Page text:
In light of the microcirculatory effects of colloid administration in the present study, intestinal tissue oxygen pressure as well as mesenteric metabolic markers indicate augmented oxygen supply and sufficient cellular substrate. These findings may explain the basic, tissue-level mechanisms by which goal-directed administration of colloids has a beneficial impact on outcome.
The lack of effect of any of the fluid regimens used in this study on blood flow in the celiac trunk and the hepatic artery compared with a marked increase in systemic and SMA blood flows was an unanticipated finding and demonstrates once again the heterogeneous distribution of blood flow during different insults [13, 20, 33]. This underlines the fact that it is not appropriate to assume that changes in systemic, regional, and microcirculatory blood flow occur in unison under nonseptic conditions.
The main limitation of this study is the relatively short observation time (4 hours), which is too short to verify the effect of the respective fluid regimens on outcome. However, the aim of this study was to identify possible mechanisms and compare the acute effects of restricted and goal-directed fluid therapy on microcirculatory blood flow as well as several markers of tissue oxygenation and metabolism in the gut.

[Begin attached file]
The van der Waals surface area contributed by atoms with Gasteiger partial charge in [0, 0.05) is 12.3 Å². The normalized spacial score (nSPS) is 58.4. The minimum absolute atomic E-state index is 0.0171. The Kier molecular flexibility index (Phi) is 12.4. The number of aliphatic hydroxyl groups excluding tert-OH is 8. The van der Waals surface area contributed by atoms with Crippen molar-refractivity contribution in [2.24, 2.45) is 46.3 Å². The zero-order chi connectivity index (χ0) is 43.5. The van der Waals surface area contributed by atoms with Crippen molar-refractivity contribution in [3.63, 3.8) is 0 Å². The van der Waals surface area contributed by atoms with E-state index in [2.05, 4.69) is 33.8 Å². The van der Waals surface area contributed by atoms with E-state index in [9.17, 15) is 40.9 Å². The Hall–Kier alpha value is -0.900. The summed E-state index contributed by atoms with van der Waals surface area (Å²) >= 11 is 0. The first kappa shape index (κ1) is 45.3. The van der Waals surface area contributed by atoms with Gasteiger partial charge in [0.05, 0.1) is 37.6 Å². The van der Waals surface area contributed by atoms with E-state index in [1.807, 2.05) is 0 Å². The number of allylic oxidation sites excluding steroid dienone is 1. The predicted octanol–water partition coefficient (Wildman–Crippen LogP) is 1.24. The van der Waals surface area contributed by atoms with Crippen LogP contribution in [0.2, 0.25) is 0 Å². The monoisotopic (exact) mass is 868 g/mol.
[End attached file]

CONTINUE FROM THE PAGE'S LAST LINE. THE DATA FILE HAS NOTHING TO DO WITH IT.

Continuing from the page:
The study was performed in an animal model because direct measurements of regional and local microcirculatory blood flow in patients are invasive, time-consuming, and require special skills and instruments that are not readily available at the bedside. This is also the reason why no clinical study, to our knowledge, has measured the direct effects of goal-directed fluid therapy with crystalloid and colloid fluids on intestinal microcirculation, tissue oxygen tension, and metabolism. Therefore, the pathophysiologic background of improved outcome with goal-directed fluid therapy based on colloids was so far largely unknown. We chose the pig for this study because of its anatomical and physiologic similarity to humans with respect to the cardiovascular system and the digestive tract .